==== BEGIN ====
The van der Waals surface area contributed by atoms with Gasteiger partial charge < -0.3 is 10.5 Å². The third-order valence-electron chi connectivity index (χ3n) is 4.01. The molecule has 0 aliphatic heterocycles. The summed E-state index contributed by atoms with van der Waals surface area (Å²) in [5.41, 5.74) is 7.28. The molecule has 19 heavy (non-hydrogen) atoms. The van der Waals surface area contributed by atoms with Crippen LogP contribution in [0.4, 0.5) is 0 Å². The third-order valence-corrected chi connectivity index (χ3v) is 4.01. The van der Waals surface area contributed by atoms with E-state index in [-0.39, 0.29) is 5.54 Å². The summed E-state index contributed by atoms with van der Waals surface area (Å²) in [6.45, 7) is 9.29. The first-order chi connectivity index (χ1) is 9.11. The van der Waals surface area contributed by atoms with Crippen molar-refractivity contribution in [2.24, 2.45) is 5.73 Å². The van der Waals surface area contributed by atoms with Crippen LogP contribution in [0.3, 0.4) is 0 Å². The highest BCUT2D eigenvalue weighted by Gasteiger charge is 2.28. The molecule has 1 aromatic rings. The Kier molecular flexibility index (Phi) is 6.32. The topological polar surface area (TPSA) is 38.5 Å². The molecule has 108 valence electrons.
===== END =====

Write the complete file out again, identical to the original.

The van der Waals surface area contributed by atoms with Gasteiger partial charge < -0.3 is 10.5 Å². The third-order valence-electron chi connectivity index (χ3n) is 4.01. The molecule has 0 aliphatic heterocycles. The summed E-state index contributed by atoms with van der Waals surface area (Å²) in [5.41, 5.74) is 7.28. The molecule has 19 heavy (non-hydrogen) atoms. The van der Waals surface area contributed by atoms with Crippen LogP contribution in [0.4, 0.5) is 0 Å². The third-order valence-corrected chi connectivity index (χ3v) is 4.01. The van der Waals surface area contributed by atoms with E-state index in [-0.39, 0.29) is 5.54 Å². The summed E-state index contributed by atoms with van der Waals surface area (Å²) in [6.45, 7) is 9.29. The first-order chi connectivity index (χ1) is 9.11. The van der Waals surface area contributed by atoms with Crippen molar-refractivity contribution in [2.24, 2.45) is 5.73 Å². The van der Waals surface area contributed by atoms with Crippen LogP contribution in [0.3, 0.4) is 0 Å². The highest BCUT2D eigenvalue weighted by Gasteiger charge is 2.28. The molecule has 1 aromatic rings. The Kier molecular flexibility index (Phi) is 6.32. The topological polar surface area (TPSA) is 38.5 Å². The molecule has 108 valence electrons.